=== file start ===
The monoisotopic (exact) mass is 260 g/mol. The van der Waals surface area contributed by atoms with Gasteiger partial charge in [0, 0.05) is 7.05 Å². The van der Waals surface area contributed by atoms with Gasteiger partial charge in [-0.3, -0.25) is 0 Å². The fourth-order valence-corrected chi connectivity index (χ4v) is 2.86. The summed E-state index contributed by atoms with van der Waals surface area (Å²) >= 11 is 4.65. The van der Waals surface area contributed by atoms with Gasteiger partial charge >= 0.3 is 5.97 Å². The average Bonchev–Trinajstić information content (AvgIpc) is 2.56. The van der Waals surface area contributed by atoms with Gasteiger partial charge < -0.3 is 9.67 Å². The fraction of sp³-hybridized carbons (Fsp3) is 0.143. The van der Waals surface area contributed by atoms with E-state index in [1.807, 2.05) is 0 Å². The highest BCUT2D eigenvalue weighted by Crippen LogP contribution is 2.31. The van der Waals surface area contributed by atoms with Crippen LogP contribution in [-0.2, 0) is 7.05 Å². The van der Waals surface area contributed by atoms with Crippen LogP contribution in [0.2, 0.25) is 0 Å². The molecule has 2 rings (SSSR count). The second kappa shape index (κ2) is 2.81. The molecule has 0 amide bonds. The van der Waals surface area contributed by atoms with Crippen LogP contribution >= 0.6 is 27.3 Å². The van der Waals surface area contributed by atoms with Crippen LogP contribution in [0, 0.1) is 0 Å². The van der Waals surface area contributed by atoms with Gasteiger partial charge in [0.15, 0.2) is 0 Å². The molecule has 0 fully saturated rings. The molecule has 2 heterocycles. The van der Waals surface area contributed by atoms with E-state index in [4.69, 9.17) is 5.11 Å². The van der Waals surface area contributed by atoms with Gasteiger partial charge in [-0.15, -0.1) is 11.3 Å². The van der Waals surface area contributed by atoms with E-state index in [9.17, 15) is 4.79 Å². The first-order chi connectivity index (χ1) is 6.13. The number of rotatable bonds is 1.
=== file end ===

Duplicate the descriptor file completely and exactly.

The monoisotopic (exact) mass is 260 g/mol. The van der Waals surface area contributed by atoms with Gasteiger partial charge in [0, 0.05) is 7.05 Å². The van der Waals surface area contributed by atoms with Gasteiger partial charge in [-0.3, -0.25) is 0 Å². The fourth-order valence-corrected chi connectivity index (χ4v) is 2.86. The summed E-state index contributed by atoms with van der Waals surface area (Å²) >= 11 is 4.65. The van der Waals surface area contributed by atoms with Gasteiger partial charge >= 0.3 is 5.97 Å². The average Bonchev–Trinajstić information content (AvgIpc) is 2.56. The van der Waals surface area contributed by atoms with Gasteiger partial charge < -0.3 is 9.67 Å². The fraction of sp³-hybridized carbons (Fsp3) is 0.143. The van der Waals surface area contributed by atoms with E-state index in [1.807, 2.05) is 0 Å². The highest BCUT2D eigenvalue weighted by Crippen LogP contribution is 2.31. The van der Waals surface area contributed by atoms with Crippen LogP contribution in [-0.2, 0) is 7.05 Å². The van der Waals surface area contributed by atoms with Crippen LogP contribution in [0.2, 0.25) is 0 Å². The molecule has 2 rings (SSSR count). The second kappa shape index (κ2) is 2.81. The molecule has 0 amide bonds. The van der Waals surface area contributed by atoms with Crippen LogP contribution >= 0.6 is 27.3 Å². The van der Waals surface area contributed by atoms with Crippen LogP contribution in [0, 0.1) is 0 Å². The van der Waals surface area contributed by atoms with Gasteiger partial charge in [0.15, 0.2) is 0 Å². The molecule has 0 fully saturated rings. The molecule has 2 heterocycles. The van der Waals surface area contributed by atoms with E-state index in [4.69, 9.17) is 5.11 Å². The van der Waals surface area contributed by atoms with Gasteiger partial charge in [-0.15, -0.1) is 11.3 Å². The van der Waals surface area contributed by atoms with E-state index in [9.17, 15) is 4.79 Å². The first-order chi connectivity index (χ1) is 6.13. The number of rotatable bonds is 1.